Say goodbye to the iconic mail truck — the postal service is electrifying its fleet, beginning with more than 9,000 new vehicles

The states say the $11.3 billion plan fails on environmental standards laid out by the EPA.AP
  • The USPS will put more than 9,000 electric mail trucks on the road, electrifying America's oldest vehicle fleet.

  • The postal service plans to spend nearly $10 billion on its electrification plan.

  • The postal service will also install 14,000 charging stations at USPS facilities.

The US Postal Service will put more than 9,000 new electric trucks on the road as part of an electrification effort slated to cost $9.6 billion.

USPS announced Tuesday that it would purchase 9,250 brand new electric trucks alongside more than 14,000 charging stations to electrify the oldest operating federal vehicle fleet. The move comes a year after the postal service was bashed for planning to buy a new fleet of gas vehicles, according to the Hill.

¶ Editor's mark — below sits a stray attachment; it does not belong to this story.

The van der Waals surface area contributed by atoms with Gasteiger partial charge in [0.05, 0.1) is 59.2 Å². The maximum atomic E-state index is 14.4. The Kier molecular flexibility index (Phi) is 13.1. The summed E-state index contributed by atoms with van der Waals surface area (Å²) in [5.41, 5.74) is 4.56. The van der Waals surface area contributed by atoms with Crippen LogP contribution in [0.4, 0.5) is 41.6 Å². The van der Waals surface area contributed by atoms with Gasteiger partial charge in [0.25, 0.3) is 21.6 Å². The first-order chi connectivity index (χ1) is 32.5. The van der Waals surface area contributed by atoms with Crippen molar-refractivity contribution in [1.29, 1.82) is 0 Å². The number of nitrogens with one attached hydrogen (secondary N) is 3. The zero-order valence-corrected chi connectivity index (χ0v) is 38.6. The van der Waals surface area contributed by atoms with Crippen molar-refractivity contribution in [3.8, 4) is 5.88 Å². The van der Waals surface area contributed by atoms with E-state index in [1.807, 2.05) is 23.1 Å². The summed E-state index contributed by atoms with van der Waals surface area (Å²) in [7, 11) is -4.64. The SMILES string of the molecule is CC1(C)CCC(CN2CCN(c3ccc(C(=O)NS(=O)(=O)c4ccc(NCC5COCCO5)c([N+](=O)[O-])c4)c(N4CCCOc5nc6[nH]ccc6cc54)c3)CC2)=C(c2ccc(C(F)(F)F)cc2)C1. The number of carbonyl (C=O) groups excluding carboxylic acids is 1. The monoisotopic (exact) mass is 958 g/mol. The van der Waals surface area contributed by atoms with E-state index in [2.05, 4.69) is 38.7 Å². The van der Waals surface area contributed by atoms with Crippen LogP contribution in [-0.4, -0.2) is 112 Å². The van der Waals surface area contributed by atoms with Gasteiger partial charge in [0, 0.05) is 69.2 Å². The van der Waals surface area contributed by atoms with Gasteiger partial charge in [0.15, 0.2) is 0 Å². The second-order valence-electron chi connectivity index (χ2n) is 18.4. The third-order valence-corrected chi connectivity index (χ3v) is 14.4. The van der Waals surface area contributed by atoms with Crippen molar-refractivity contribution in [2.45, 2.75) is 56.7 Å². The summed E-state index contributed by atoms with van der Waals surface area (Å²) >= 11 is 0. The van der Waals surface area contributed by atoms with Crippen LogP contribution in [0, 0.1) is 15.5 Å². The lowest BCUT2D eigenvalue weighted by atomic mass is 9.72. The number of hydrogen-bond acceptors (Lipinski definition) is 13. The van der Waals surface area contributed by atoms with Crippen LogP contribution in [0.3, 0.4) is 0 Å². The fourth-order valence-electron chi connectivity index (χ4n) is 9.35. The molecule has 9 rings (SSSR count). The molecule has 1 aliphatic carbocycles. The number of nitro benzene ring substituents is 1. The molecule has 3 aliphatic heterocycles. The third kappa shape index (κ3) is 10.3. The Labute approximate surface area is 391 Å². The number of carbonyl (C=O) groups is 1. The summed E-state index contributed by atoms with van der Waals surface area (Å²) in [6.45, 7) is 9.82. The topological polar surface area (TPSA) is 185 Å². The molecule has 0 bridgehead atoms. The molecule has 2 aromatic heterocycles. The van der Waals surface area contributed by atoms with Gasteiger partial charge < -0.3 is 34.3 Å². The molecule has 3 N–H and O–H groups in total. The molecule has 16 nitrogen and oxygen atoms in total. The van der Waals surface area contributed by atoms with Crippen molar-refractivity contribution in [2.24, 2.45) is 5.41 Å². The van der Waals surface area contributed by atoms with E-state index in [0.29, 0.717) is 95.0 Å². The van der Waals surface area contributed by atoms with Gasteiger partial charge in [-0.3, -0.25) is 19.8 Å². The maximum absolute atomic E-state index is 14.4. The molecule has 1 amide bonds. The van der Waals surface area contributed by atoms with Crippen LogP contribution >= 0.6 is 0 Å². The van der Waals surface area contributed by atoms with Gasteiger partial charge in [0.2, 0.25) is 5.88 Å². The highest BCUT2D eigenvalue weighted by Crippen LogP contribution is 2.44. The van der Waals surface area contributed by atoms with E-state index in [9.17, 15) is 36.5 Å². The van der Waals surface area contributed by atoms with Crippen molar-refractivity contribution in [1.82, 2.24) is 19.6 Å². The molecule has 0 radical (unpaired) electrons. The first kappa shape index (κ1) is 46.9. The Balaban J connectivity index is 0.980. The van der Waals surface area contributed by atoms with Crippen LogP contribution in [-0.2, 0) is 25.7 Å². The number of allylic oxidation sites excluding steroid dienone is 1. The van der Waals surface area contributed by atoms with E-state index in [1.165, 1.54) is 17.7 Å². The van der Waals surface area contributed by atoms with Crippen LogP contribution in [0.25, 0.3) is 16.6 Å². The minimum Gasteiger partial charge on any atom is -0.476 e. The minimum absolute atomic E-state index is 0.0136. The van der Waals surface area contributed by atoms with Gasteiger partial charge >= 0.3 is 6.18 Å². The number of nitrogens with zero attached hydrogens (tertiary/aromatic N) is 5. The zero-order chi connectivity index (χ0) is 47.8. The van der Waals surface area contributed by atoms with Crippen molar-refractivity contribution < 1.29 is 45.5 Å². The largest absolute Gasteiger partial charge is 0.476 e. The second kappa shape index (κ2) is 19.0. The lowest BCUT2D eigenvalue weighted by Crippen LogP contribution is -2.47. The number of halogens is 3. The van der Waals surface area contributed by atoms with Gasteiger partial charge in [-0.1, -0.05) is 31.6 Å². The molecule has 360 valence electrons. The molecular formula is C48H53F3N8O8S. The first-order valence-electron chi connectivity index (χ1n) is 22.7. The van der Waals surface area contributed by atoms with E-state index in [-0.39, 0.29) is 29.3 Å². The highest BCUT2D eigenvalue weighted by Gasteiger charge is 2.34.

"We are moving forward with our plans to simultaneously improve our service, reduce our cost, grow our revenue, and improve the working environment for our employees," US Postmaster General Louis DeJoy said in a statement. "Electrification of our vehicle fleet is now an important component of these initiatives."

The 9,000-plus vehicles are just the tip of the iceberg, according to USPS. The federal agency plans to make its fleet 75% electric in the next five years, and vowed that all vehicle purchases after 2026 will be electric.

According to the plan, USPS will deploy more than 66,000 electric vehicles by 2028. Also part of the plan: USPS will begin building out its electric infrastructure at 75 locations throughout the country in the next year.

The first wave of vehicles to hit the road will be accompanied by more than 14,000 charging stations slated to be installed at postal service facilities throughout the country, according to USPS. The postal service has not yet announced where the first electric vehicles will be deployed, noting in a press release that it is still weighing the best routes for the new vehicles.


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